"Well, it was bound to happen eventually."

I got a call a few weeks ago on a Saturday from a Verizon employee.  He wanted to confirm that I had received notice that my service was going to be "upgraded".  Of course, I had not.  So he proceeded to politely explain that I was going to be switched over from a CAP line to a DMT line.  That's a good thing.  Unfortunately, I was going to need new hardware.  In itself, that's not bad, but it does preclude my use of a static IP.

Right now, I can access my home computer form anywhere via an IP address.  I know exactly what those four numbers are and they never change.  If I get this new equipment, that will change and I'll have to settle with a PPPoE/DHCP account.  That doesn't make me happy.

So I spent a while talking to this dude about his definition of "upgrade", which basically amounted to increasing speed by about 10% while eliminating all other useful features of my line.  Finally, I got him to give me a number where I could discuss the keeping of my static IP with someone.

They weren't open on Saturday.  I'm sure this is evidence of Verizon's plan of acting ignorant to acheive their goals, as is much of what follow here.

Anyway, I called them on the following Monday and they gave me the runaround.  I talked to three different people in different offices (I have all of their names, in case I need to call them again) and didn't really get anywhere with the static IP.  Basically, what I am able to surmize from the bits I get from each operator is that only their business division can assign static IPs, but their busniess division won't talk to me because I am a residential customer.  More mind-boggling is that when I asked the business department associate about how to become a business-class customer, they sent me over to residential support.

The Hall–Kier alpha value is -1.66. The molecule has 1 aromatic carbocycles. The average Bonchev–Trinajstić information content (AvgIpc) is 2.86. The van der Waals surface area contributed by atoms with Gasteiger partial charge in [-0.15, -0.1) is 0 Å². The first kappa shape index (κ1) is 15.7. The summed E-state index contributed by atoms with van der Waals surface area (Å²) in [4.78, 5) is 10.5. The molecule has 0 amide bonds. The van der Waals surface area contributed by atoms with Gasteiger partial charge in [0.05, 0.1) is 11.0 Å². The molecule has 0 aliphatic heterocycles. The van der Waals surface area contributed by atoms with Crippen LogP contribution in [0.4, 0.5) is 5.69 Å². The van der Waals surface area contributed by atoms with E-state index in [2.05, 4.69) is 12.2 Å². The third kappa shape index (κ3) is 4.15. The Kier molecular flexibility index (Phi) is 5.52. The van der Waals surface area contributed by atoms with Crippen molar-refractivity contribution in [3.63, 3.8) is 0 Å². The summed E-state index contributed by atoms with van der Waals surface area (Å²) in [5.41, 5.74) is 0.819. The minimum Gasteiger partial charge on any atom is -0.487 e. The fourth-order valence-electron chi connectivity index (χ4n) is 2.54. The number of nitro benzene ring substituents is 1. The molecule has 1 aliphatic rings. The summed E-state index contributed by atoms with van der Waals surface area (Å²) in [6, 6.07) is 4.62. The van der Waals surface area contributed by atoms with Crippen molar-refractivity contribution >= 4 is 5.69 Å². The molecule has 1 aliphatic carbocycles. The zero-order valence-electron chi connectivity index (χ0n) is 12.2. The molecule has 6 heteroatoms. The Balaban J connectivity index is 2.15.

By the end of the conversation, I ended up with my speed boosted to 1.5mb/s.  Which, under the impression I was given, would be added to the line on Wednesday the 19th (March).  Of course it wasn't.

So I called on the 20th to ask what was going on.  I guess I have to wait until my line is switched over to DMT before they'll order the upgrade.  And the upgrade will take an additional 3 business days.  So sometime in during the first week of April I should see some kind of nebulous speed increase.

In case you were wondering, I can figure out how fast my DSL connection is by visiting DSL Reports.  I bought some credits and have been testing on the New Jersey server.  If I test on the sites in California, I get a horrible <300kb/s on my line, which is supposed to be 640kb/s.  When I test in New Jersey, though, I got one reading of 575kb/s, which isn't too bad.  But I expect to see a pick-up when the equipment is switched over, and three times that when the real speed upgrade takes effect.  You are sure to hear of the benefits (more likely, problems) of the change within the coming week, since the harware switch is scheduled for Wednesday the 26th.